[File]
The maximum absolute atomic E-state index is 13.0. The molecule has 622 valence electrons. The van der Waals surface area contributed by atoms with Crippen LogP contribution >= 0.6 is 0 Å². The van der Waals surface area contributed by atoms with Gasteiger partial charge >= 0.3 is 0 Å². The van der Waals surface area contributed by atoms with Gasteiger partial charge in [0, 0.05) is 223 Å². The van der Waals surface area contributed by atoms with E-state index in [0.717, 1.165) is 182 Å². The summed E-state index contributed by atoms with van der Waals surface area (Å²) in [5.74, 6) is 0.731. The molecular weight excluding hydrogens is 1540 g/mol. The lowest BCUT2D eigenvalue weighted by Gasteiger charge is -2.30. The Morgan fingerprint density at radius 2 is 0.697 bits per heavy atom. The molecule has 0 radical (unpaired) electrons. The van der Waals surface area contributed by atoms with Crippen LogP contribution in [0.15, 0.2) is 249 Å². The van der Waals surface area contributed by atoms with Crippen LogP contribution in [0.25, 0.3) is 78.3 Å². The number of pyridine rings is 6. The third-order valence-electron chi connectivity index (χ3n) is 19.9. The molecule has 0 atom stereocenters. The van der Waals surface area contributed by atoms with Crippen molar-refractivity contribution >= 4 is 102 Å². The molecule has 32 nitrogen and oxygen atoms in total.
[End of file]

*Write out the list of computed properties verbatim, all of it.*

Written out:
The maximum absolute atomic E-state index is 13.0. The molecule has 622 valence electrons. The van der Waals surface area contributed by atoms with Crippen LogP contribution >= 0.6 is 0 Å². The van der Waals surface area contributed by atoms with Gasteiger partial charge >= 0.3 is 0 Å². The van der Waals surface area contributed by atoms with Gasteiger partial charge in [0, 0.05) is 223 Å². The van der Waals surface area contributed by atoms with E-state index in [0.717, 1.165) is 182 Å². The summed E-state index contributed by atoms with van der Waals surface area (Å²) in [5.74, 6) is 0.731. The molecular weight excluding hydrogens is 1540 g/mol. The lowest BCUT2D eigenvalue weighted by Gasteiger charge is -2.30. The Morgan fingerprint density at radius 2 is 0.697 bits per heavy atom. The molecule has 0 radical (unpaired) electrons. The van der Waals surface area contributed by atoms with Crippen LogP contribution in [0.15, 0.2) is 249 Å². The van der Waals surface area contributed by atoms with Crippen LogP contribution in [0.25, 0.3) is 78.3 Å². The number of pyridine rings is 6. The third-order valence-electron chi connectivity index (χ3n) is 19.9. The molecule has 0 atom stereocenters. The van der Waals surface area contributed by atoms with Crippen molar-refractivity contribution >= 4 is 102 Å². The molecule has 32 nitrogen and oxygen atoms in total.